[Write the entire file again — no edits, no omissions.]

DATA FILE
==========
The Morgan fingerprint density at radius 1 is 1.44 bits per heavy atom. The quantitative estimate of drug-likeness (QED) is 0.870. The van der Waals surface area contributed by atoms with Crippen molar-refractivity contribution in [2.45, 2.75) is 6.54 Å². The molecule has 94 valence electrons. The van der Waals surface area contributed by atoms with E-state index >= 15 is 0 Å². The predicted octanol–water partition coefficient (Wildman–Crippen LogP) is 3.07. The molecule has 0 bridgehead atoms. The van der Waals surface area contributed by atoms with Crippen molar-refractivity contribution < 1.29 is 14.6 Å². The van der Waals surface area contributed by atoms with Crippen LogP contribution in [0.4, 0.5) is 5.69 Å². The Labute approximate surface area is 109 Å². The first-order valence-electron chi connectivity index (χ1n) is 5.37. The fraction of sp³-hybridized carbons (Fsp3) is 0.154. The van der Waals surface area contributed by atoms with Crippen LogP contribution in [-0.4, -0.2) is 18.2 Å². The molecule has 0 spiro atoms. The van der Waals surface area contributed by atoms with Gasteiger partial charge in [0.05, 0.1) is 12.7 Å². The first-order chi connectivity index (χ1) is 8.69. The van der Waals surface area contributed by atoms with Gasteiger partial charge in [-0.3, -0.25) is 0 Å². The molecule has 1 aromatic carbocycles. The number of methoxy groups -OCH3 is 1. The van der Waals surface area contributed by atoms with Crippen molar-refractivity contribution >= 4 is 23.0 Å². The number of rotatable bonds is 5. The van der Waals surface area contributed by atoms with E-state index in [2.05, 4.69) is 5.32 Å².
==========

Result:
The Morgan fingerprint density at radius 1 is 1.44 bits per heavy atom. The quantitative estimate of drug-likeness (QED) is 0.870. The van der Waals surface area contributed by atoms with Crippen molar-refractivity contribution in [2.45, 2.75) is 6.54 Å². The molecule has 94 valence electrons. The van der Waals surface area contributed by atoms with E-state index >= 15 is 0 Å². The predicted octanol–water partition coefficient (Wildman–Crippen LogP) is 3.07. The molecule has 0 bridgehead atoms. The van der Waals surface area contributed by atoms with Crippen molar-refractivity contribution < 1.29 is 14.6 Å². The van der Waals surface area contributed by atoms with Crippen LogP contribution in [0.4, 0.5) is 5.69 Å². The Labute approximate surface area is 109 Å². The first-order valence-electron chi connectivity index (χ1n) is 5.37. The fraction of sp³-hybridized carbons (Fsp3) is 0.154. The van der Waals surface area contributed by atoms with Crippen LogP contribution in [-0.4, -0.2) is 18.2 Å². The molecule has 0 spiro atoms. The van der Waals surface area contributed by atoms with Gasteiger partial charge in [0.05, 0.1) is 12.7 Å². The first-order chi connectivity index (χ1) is 8.69. The van der Waals surface area contributed by atoms with Gasteiger partial charge in [-0.3, -0.25) is 0 Å². The molecule has 1 aromatic carbocycles. The number of methoxy groups -OCH3 is 1. The van der Waals surface area contributed by atoms with Crippen molar-refractivity contribution >= 4 is 23.0 Å². The number of rotatable bonds is 5. The van der Waals surface area contributed by atoms with E-state index in [2.05, 4.69) is 5.32 Å².